Michaud hopes to build a science lab and stock the library, as well as hire a resource teacher and more educational assistants.

The money will provide support for Indigenous languages, culture and programming. It will also mean staff will be paid comparable salaries.

The goal is to raise academic standards on-reserve and increase the graduation rates, Michaud said.

"I'm excited for the children to have this opportunity.… They're our children in Canada, they're First Nations children, but they should be also equal to what the provincial standards are," she said.

Twelve Manitoba First Nations signed on to the new school system. It includes 13 schools with approximately 3,000 students, mostly in nursery to Grade 8. Two provide high school programming.

Membership has been capped at 12 First Nations for 2017-18, but other communities can apply to join for the 2018-19 academic year. Four other First Nations have already indicated interest.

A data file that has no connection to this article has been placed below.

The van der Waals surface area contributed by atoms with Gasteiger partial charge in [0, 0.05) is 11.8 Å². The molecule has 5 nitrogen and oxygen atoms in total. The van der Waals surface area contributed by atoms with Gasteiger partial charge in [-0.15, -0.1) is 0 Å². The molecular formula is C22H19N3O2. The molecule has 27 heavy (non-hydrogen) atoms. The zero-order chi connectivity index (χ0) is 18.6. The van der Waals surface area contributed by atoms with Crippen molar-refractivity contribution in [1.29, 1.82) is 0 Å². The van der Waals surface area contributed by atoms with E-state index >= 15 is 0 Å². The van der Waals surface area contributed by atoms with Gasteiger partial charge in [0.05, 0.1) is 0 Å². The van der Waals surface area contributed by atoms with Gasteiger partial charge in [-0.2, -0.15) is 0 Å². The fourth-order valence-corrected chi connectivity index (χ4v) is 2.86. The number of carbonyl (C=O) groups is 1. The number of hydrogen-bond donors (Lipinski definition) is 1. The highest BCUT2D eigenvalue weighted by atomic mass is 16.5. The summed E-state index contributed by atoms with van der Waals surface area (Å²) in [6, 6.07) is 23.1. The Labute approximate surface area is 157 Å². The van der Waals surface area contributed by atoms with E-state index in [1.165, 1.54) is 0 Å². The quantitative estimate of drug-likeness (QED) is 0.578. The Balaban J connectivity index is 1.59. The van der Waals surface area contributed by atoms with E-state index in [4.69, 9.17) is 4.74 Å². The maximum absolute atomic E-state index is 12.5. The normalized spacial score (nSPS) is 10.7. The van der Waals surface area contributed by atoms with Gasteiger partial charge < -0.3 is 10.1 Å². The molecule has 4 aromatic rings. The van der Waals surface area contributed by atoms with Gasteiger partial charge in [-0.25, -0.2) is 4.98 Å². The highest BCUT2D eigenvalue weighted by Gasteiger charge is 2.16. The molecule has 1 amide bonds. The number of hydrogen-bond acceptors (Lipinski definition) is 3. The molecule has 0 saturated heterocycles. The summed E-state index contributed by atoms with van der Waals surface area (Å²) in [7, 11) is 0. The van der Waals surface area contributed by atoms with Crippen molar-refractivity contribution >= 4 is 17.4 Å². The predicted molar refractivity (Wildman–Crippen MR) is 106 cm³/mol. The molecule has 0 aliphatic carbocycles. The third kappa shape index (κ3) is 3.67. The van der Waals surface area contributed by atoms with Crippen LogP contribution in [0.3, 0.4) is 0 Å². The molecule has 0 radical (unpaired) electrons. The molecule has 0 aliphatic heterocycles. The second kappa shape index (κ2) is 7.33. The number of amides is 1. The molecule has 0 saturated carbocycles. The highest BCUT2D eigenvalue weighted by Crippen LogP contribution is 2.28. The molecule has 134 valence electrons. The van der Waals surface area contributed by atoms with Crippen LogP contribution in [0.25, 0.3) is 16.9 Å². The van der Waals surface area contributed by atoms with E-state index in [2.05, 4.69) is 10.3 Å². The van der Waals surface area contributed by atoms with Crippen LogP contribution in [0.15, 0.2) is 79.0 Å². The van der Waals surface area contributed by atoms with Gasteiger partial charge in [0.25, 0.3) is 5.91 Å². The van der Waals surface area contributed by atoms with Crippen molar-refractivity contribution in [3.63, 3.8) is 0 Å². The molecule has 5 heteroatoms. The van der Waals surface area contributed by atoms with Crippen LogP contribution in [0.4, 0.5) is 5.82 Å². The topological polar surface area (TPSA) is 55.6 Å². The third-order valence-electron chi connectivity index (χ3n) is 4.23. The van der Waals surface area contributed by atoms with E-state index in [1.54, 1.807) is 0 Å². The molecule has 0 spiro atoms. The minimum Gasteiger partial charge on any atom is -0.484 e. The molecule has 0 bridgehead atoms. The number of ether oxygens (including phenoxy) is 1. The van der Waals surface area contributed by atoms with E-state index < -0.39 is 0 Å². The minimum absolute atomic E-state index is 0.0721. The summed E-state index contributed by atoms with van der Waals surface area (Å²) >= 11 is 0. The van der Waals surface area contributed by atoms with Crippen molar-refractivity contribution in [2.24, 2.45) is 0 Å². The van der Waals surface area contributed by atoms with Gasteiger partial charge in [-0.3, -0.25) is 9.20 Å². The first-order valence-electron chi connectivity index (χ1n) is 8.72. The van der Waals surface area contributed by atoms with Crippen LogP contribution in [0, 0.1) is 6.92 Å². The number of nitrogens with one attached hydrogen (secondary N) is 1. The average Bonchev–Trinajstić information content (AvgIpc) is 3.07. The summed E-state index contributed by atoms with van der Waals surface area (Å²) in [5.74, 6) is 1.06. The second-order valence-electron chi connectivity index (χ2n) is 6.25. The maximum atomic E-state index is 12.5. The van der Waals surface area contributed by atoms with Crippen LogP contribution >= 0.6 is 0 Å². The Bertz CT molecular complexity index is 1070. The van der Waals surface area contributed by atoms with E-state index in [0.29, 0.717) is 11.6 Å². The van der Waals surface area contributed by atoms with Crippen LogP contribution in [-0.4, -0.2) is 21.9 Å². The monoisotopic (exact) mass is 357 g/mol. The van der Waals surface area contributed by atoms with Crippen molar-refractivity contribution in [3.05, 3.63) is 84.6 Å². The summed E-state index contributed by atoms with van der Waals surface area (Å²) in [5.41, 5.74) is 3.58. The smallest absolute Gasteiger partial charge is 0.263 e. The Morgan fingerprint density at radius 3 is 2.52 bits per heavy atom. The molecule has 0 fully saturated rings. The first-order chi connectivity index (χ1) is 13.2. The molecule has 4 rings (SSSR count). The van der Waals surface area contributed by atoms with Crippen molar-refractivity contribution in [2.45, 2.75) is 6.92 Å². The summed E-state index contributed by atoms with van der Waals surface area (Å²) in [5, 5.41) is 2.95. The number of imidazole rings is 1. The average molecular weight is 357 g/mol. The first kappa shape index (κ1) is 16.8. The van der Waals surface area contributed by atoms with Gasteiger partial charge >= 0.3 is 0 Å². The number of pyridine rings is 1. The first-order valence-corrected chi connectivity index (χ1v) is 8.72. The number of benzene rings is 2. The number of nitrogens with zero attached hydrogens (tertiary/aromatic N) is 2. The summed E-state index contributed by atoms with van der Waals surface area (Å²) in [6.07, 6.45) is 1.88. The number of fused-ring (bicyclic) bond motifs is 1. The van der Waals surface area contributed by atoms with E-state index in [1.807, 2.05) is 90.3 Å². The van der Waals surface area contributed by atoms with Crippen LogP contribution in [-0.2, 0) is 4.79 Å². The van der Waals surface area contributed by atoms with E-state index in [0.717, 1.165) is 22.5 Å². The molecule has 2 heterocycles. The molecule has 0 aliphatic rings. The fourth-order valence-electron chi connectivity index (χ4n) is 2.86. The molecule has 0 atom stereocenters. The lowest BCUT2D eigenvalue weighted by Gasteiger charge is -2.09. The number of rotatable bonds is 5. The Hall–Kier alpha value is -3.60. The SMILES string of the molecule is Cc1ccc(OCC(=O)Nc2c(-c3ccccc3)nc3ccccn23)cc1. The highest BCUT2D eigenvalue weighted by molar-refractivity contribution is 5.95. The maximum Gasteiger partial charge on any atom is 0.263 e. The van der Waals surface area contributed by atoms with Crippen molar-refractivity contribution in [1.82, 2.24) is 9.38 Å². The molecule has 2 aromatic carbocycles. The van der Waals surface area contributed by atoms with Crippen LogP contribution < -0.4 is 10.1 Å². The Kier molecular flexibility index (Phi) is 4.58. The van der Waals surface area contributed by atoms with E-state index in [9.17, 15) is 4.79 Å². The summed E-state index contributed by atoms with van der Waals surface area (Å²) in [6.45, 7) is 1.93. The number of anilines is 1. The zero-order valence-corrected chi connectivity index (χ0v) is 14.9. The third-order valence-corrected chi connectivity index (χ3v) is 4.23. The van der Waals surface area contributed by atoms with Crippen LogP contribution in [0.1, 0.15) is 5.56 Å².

"I just think this is a great opportunity, and it's very historic," said Murdock.

"Manitoba First Nations have worked a long time for developing a system for our First Nations. I think it's a real culmination of many, many plans and many discussions for many years."

Increased funding for First Nations education was one of Prime Minister Justin Trudeau's first promises in the federal election campaign. He pledged $2.6 billion over four years. That was later revised to $2.6 billion over five years, in the 2016 federal budget.

First Nations taking part:

Bloodvein First Nation.
Brokenhead Ojibway Nation.
Dakota Plains First Nation.
Fox Lake Cree Nation.
Lake Manitoba First Nation.
Lake St. Martin First Nation.
Pinaymootang First Nation.
Roseau River Anishinabe First Nation.
Sagkeeng First Nation.
York Factory First Nation.
Mathias Colomb Cree Nation.
Keeseekownenin Ojibway First Nation.

With files from Cameron Macintosh and Angela Johnston